1887
Volume 4, Issue 1
  • ISSN 2211-7245
  • E-ISSN: 2211-7253
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Abstract

Foreign languages are commonly used in advertising, because it is generally thought that they attract consumers’ attention. Compared to English, Italian is only rarely chosen by European advertisers. Precisely because of their low frequency, Italian words have a higher chance to capture and hold the consumers’ attention. Although foreign languages are widespread in advertising, the effectiveness of their use has not been studied extensively. In our study on print advertisements we compare the effectiveness of a foreign language slogan (Italian) relative to a slogan in the local language (Dutch). More specifically, we focus on the effects of foreign language usage on cognitive, affective and conative consumer responses. Cognitive responses include spontaneous and prompted recall of the slogan and the brand name. Affective responses pertain to the attitude towards the slogan, the brand and the advertisement. Conative response was defined in terms of purchase intention. Our sample consisted of 236 subjects of different age and educational level from the Dutch speaking part of Belgium. These participants had little or no knowledge of the Italian language. The experiment had a between-subjects design. Participants either saw the Italian or the Dutch version of the advertisement. In order to optimize the effectiveness of the use of the foreign language, we ensured a match between foreign language, country of origin, and the advertised product. Therefore, we created an advertisement for Italian wines with visual elements (a picture and a drawing) evoking Italy. Additionally, we chose easy Italian words, as previous research has shown that slogans with easy foreign words are more appreciated than difficult slogans. The results of our study show that the Dutch slogan was more effective for the spontaneous and prompted recall of the brand name. The language of the slogan had no effect on participants’ attitudes towards the brand, the slogan and the advertisement. By contrast, the Italian slogan had a positive effect on participants’ purchase intentions. The article ends with some concluding remarks and suggestions for future research.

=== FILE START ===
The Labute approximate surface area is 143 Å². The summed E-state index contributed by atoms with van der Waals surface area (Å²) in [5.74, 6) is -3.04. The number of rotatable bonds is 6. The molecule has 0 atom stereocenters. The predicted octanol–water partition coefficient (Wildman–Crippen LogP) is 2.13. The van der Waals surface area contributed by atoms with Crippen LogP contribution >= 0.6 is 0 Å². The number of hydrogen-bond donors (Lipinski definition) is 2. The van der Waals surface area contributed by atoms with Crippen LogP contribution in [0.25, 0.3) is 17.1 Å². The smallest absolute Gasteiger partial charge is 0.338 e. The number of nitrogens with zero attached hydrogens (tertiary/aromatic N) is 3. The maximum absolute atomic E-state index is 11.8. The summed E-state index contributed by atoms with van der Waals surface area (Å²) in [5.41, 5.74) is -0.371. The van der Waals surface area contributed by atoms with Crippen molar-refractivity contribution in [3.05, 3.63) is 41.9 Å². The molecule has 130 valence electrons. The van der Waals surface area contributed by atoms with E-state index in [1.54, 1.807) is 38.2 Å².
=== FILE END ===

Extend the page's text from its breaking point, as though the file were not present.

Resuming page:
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/content/journals/10.1075/dujal.4.1.04rae
2015-01-01
2019-12-07
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References

http://instance.metastore.ingenta.com/content/journals/10.1075/dujal.4.1.04rae
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  • Article Type: Research Article
Keyword(s): attitude , Foreign language use in advertising , purchase intention and recall
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